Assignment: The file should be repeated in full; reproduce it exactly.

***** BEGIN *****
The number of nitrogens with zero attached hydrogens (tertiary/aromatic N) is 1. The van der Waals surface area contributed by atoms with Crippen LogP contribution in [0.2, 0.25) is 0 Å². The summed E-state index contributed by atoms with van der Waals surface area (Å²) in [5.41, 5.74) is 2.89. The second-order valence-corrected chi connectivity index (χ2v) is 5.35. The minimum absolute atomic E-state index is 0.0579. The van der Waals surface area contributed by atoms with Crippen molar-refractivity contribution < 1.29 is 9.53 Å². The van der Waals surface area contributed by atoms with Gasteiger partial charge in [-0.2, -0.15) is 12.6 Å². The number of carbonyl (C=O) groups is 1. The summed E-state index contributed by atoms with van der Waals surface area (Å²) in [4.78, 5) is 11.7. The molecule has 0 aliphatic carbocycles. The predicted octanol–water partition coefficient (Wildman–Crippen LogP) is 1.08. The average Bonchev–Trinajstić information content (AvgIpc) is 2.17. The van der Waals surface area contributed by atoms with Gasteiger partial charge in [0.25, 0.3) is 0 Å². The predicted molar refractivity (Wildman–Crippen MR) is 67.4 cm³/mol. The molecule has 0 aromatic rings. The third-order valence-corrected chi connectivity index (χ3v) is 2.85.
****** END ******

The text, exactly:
The number of nitrogens with zero attached hydrogens (tertiary/aromatic N) is 1. The van der Waals surface area contributed by atoms with Crippen LogP contribution in [0.2, 0.25) is 0 Å². The summed E-state index contributed by atoms with van der Waals surface area (Å²) in [5.41, 5.74) is 2.89. The second-order valence-corrected chi connectivity index (χ2v) is 5.35. The minimum absolute atomic E-state index is 0.0579. The van der Waals surface area contributed by atoms with Crippen molar-refractivity contribution < 1.29 is 9.53 Å². The van der Waals surface area contributed by atoms with Gasteiger partial charge in [-0.2, -0.15) is 12.6 Å². The number of carbonyl (C=O) groups is 1. The summed E-state index contributed by atoms with van der Waals surface area (Å²) in [4.78, 5) is 11.7. The molecule has 0 aliphatic carbocycles. The predicted octanol–water partition coefficient (Wildman–Crippen LogP) is 1.08. The average Bonchev–Trinajstić information content (AvgIpc) is 2.17. The van der Waals surface area contributed by atoms with Gasteiger partial charge in [0.25, 0.3) is 0 Å². The predicted molar refractivity (Wildman–Crippen MR) is 67.4 cm³/mol. The molecule has 0 aromatic rings. The third-order valence-corrected chi connectivity index (χ3v) is 2.85.